The other day, I was in my kitchen cooking a meal and I needed to chop an onion. Indiscriminately, I picked up my go-to knife and started chopping away. Midway through, I glanced up at my knife block. I began to take a mental inventory of what knives I had and how often I used them. The truth is, despite having several differently shaped and sized knives, I predominately use only two of them. So, I decided to look into my different knives, how they should be used, and whether there were knives I didn’t have that I should get. Since knife work is such a crucial part of cooking, I thought I’d share my discoveries to help others in their preparations, ensuring both safer and higher quality cooking. Here’s what I discovered:
These oddly shaped blades aren’t used for cutting. More of a hard spatula than a knife, these non-essential, but nice-to-have tools are great for butters, jams, cream cheese, and anything else of similar consistency/softness. They perform better than table knives for such things because they often have shorter blades—perfect for spreading butter without destroying your bread.
Around the holidays, turkeys, hams, and roasts are ultra popular. In order to properly serve meal-sized portions to your guests, you’ll need to slice up the meat. To do this well requires an implement up to the challenge of slicing even, thin, long pieces. Your best bet is to use a slicing or carving knife with a carving fork. Their long, non-serrated blades are perfect for churning out perfect slices of turkey or pork roast.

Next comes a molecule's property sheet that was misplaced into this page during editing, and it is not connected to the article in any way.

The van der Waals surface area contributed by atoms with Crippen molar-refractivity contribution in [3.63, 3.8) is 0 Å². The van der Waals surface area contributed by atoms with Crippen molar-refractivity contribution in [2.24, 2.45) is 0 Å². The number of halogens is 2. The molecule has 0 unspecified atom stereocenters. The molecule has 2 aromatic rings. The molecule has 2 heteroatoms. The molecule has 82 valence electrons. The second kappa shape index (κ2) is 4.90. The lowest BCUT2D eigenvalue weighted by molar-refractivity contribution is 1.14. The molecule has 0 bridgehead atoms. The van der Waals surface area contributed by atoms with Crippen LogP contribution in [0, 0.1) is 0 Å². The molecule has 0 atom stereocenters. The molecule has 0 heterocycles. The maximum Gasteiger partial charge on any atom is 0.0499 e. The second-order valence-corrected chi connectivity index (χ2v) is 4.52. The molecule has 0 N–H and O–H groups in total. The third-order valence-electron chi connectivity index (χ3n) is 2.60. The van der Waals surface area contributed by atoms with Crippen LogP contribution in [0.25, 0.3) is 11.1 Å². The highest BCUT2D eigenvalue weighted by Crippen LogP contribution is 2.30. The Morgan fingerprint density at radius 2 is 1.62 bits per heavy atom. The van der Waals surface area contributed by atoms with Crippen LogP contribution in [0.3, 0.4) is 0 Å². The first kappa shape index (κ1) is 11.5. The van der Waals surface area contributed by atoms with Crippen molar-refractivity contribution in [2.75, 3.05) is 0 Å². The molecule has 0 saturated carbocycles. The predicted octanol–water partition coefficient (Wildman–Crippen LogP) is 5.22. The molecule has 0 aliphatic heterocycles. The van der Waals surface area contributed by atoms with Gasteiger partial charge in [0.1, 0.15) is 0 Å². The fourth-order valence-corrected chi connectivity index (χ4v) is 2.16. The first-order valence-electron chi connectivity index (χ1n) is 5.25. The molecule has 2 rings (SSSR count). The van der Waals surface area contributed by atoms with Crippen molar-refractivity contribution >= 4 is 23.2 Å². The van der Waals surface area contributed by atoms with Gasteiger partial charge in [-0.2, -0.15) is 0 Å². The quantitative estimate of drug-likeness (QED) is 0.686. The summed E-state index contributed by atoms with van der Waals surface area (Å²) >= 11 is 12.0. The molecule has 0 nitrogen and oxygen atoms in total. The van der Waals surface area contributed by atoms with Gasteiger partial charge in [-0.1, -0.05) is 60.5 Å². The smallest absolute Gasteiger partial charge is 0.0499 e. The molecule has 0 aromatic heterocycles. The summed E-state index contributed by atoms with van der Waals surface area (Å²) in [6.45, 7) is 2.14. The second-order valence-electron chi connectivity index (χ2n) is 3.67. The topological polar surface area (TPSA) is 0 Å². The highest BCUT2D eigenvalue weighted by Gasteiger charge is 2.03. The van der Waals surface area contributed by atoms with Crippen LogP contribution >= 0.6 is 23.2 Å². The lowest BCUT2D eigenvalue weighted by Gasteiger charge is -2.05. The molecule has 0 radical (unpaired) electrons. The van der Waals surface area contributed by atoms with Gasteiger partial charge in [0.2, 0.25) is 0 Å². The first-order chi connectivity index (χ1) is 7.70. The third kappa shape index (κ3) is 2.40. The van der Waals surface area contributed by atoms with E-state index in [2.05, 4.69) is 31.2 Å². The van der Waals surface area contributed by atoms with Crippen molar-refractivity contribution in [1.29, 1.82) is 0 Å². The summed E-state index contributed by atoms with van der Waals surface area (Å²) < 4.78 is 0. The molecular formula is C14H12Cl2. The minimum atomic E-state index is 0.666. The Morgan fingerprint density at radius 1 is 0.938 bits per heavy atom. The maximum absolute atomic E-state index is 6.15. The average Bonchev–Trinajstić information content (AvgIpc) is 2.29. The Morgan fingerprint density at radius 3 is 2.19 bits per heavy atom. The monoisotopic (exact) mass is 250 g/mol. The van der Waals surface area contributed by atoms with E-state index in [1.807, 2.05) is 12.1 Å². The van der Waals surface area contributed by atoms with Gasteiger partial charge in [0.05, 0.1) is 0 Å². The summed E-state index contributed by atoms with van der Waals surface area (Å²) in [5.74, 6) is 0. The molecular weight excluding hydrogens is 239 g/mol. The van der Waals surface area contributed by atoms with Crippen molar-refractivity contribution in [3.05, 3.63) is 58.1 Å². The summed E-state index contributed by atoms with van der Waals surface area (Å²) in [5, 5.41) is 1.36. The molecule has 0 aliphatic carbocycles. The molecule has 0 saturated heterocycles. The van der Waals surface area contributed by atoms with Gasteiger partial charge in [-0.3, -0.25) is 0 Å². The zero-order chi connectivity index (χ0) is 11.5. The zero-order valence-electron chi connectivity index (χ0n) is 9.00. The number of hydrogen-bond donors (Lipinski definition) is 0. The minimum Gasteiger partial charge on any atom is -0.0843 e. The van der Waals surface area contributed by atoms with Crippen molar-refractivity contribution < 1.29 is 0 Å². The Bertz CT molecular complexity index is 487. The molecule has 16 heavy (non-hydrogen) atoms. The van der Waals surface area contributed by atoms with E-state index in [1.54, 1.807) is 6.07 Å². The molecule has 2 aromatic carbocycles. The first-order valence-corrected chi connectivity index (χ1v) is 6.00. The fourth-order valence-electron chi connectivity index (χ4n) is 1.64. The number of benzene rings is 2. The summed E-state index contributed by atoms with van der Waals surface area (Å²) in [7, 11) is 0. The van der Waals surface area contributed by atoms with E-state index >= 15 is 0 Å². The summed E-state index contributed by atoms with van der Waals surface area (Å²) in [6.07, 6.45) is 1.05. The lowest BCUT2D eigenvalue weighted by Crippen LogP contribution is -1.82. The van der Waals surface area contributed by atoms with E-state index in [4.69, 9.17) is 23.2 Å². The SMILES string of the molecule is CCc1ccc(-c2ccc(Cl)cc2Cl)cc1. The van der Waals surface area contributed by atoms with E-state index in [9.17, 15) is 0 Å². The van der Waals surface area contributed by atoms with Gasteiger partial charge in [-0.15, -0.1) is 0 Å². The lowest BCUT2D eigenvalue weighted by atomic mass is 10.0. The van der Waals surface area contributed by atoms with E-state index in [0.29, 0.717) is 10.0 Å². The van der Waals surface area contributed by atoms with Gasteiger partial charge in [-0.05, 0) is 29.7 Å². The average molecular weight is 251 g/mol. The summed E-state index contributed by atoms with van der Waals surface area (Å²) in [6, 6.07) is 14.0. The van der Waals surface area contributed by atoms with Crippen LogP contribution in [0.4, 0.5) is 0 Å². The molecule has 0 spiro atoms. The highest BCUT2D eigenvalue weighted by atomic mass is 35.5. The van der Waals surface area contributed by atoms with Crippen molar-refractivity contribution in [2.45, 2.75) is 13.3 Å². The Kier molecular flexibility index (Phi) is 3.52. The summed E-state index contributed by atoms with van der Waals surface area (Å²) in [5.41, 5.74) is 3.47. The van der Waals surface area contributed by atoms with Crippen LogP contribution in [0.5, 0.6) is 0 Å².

These massive, heavy, semi-scary looking things are surprisingly versatile. If you’re dealing with large, bone-in cuts of meat you need to cut down before cooking, the meat cleaver will be your best friend. These are great for vertically halving ribs, or cutting up a bone-in prime rib, for instance. Your other knives aren’t made for cutting through large bones, and using them could be unsafe and damaging to the blades. Additionally, because of their weight and varied non-cutting edges, meat cleavers work as great makeshift meat tenderizers too.
After this little exercise, I know I’ve underutilized the vast majority of cutting tools in my kitchen. I also know that I should pick up a few more items (like bread and tomato knives). Hopefully you’ve gotten some ideas that can help make your meal prep a bit easier too.
While you have utensils in mind, check out all the different kinds of spoons!
Related Video: 5 Ways to Take Better Care of Your Knives, According to Chefs
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